Wade McCollum was walking to a party not long ago, mentally running through the list of costume changes for his latest show.
"I came up with between 20 and 23, I'm not sure. But I know it's a lot," he said.
Nearing final curtain, Mr. McCollum ends up modeling a drag version of the Sydney Opera House: "I feel I am wearing, alternately, an emergency building or a semi-truck," he said, laughing.
Welcome to "Priscilla, Queen of the Desert, The Musical," where outrageous attire knows no limits. Not for nothing did Tim Chappel and Lizzy Gardiner win a Tony Award for costumes.
The latest in the PNC Broadway Across America spectacular rolls into the Benedum Center for eight performances beginning Tuesday (due to mature language and some situations, it's recommended for ages 13 and up). Based on Stephan Elliott's 1994 movie, "The Adventures of Priscilla, Queen of the Desert," it's the story of two Australian drag queens, Tick/Mitzi (Mr. McCollum) and Adam/Felicia (Bryan West), and their transgender friend, Bernadette (Scott Willis).
Tick is on his way to remote Alice Springs, Australia, where his estranged wife, Marion, runs a casino. She wants him to get to know their 6-year-old son; he is reluctant to let his companions know about this family from a former life.
Bernadette is mourning the death of her lover, and studly young Adam is just keen for the adventure.
Priscilla, their tricked-out bus, is fabulous in its own right. Were this "RuPaul's Drag Race," it would be serving automotive realness.
The show, which had its Broadway debut in March 2011, doesn't draw on the disco-era ABBA songs that serve as backdrop in the movie. Rather, it's a jukebox full of pop, opening with "It's Raining Men" and bouncing lightly across hits such as "Material Girl," "I Will Survive," "Finally" and "MacArthur Park."
The musical's book is by Mr. Elliott and Allan Scott, with direction by Simon Phillips and choreography by Ross Coleman. Stephen "Spud" Murphy handled the musical supervision and arrangements.
For Oregon native Mr. McCollum, who turns 36 on Monday, "The Adventures of Priscilla, Queen of the Desert" was a seminal movie.
"Really, it was a hallmark in my rite of passage as a teenager," he said. "It was gritty, almost like you were living with these people for a month. You got to see the inner workings of these relationships, and also the complexities of the relationships," he said.
The film depicted an outlandish side of drag, to be sure, but it also portrayed loving lesbian, gay, bisexual and transgender relationships in a way seldom seen at the time in mainstream media.
The actor described the musical as "lovingly from Australia, and it's obstinately from Australia ... it has this bizarre, strange beauty, and I love that about it."
It also embraces a bawdy Aussie sensibility. The infamous scene from the movie where a woman creatively launches pingpong balls while dancing atop a bar? It's in there.
The allure of the road is something Mr. McCollum knows well. His father was a drummer in a rock band, and for the first five years of his life, he and his parents traveled around North America.
"It was a beautiful early childhood that kind of gave me this connection to impermanence and the beauty of chance."
"Priscilla" is the first time Mr. McCollum has done a national tour, although he's no stranger to regional theater. His turn in John Cameron Mitchell's "Hedwig and the Angry Inch" earned acclaim in Los Angeles and became a defining role.
Hedwig tells the story of an East German boy who undergoes a sex change in order to marry the man she loves. But the operation isn't entirely a success, and life doesn't turn out as she expected. Audiences are drawn in through a vibrant score of rock and punk songs, and Mr. McCollum said he sees parallels between the actor/audience relationships in "Hedwig" and "Priscilla."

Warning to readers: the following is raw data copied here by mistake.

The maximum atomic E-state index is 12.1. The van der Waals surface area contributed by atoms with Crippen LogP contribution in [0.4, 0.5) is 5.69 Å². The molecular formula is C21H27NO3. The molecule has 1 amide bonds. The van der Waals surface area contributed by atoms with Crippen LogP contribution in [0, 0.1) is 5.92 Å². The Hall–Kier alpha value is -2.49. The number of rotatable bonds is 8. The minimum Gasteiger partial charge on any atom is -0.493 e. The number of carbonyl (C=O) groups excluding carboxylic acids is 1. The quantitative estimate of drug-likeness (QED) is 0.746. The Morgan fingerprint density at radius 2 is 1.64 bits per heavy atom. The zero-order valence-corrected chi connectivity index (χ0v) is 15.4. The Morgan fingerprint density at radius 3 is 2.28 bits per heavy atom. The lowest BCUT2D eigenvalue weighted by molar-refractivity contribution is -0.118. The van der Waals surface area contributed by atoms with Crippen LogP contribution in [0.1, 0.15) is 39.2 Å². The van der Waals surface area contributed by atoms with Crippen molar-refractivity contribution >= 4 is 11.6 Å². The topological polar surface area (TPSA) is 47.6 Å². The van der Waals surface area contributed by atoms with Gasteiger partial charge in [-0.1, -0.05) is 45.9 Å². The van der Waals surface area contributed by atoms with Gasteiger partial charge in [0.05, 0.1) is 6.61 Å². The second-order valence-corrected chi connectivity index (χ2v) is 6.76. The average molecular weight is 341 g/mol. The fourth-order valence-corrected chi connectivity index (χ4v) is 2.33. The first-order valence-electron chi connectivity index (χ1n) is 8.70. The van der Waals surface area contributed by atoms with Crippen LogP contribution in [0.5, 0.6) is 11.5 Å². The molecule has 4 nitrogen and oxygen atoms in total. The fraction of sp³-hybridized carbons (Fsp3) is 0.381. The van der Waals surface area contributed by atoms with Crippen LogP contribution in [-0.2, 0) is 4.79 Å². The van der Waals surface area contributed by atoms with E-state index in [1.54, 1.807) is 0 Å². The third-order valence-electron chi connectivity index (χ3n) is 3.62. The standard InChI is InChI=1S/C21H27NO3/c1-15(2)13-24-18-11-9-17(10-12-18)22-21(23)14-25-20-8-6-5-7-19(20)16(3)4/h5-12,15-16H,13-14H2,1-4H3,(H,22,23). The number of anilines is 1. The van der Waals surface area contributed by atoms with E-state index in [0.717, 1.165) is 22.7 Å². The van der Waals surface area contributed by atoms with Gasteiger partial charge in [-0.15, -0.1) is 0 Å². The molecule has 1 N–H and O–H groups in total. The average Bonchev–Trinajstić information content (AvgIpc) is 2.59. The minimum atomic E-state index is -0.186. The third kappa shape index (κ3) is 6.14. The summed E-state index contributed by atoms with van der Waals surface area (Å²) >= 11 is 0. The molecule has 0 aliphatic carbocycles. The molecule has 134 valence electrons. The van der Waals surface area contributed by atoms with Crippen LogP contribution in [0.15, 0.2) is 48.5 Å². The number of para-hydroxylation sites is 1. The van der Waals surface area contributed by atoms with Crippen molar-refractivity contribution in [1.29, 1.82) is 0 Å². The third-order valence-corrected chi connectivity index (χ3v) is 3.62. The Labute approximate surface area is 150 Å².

"To take this person who is just a freak of nature, this absolute anomaly, and make her somewhat universally relatable, that is just a miracle to me. That's the power of theater, and this show, 'Priscilla,' has a lot of that same energy."
Audiences don't have to have a familiarity with drag, or Australia, for that matter. But "Priscilla" is as much about changing perceptions as having fun.
"I think, through the course of two hours, they find themselves being broke open and having feelings for these people who they may have judged, and discovering they are more like themselves than they thought they were.
"In the end, I think that elicits that rock and roll response."
Mr. McCollum spent 2011 in theaters across the country, including a star turn as the Emcee in "Cabaret" in Dallas. There, he became fast friends with Kate Wetherhead, who played Sally.
Ms. Wetherhead and Andrew Keenan-Bolger are filming the third season of "Submissions Only," a Web series comedy about actors auditioning in New York City. Mr. McCollum was playing the lead in "Dracula" in Rochester when his former co-star called to see if he would come to New York near the end of the second season.
He plays Nolan Grigsby, a director who just might be Mr. Right for Colin Hanlon's auditions director.
"It's been an incredible boon to have such a group of friends, and to be on set practicing our TV skills," said Mr. McCollum.
Variety has reported that Broadway producer Kevin McCollum (no relation), who has a financial stake in the Web series, might be shopping it to broadcast TV. This has been done before, with shows such as "Children's Hospital" and recently "Burning Love."
"Submissions Only" closed a circle for Mr. McCollum when he was on set recently. Also there that day was actor Will Swenson, who played the part of Tick on Broadway at the Palace Theater.
"It was really fun. We got to talking about the show and all the little changes they've made. And, I'm wearing all his clothes," he said.
All 20 to 23 outfits.theater
Maria Sciullo: firstname.lastname@example.org or 412-263-1478 or @MariaSciulloPG.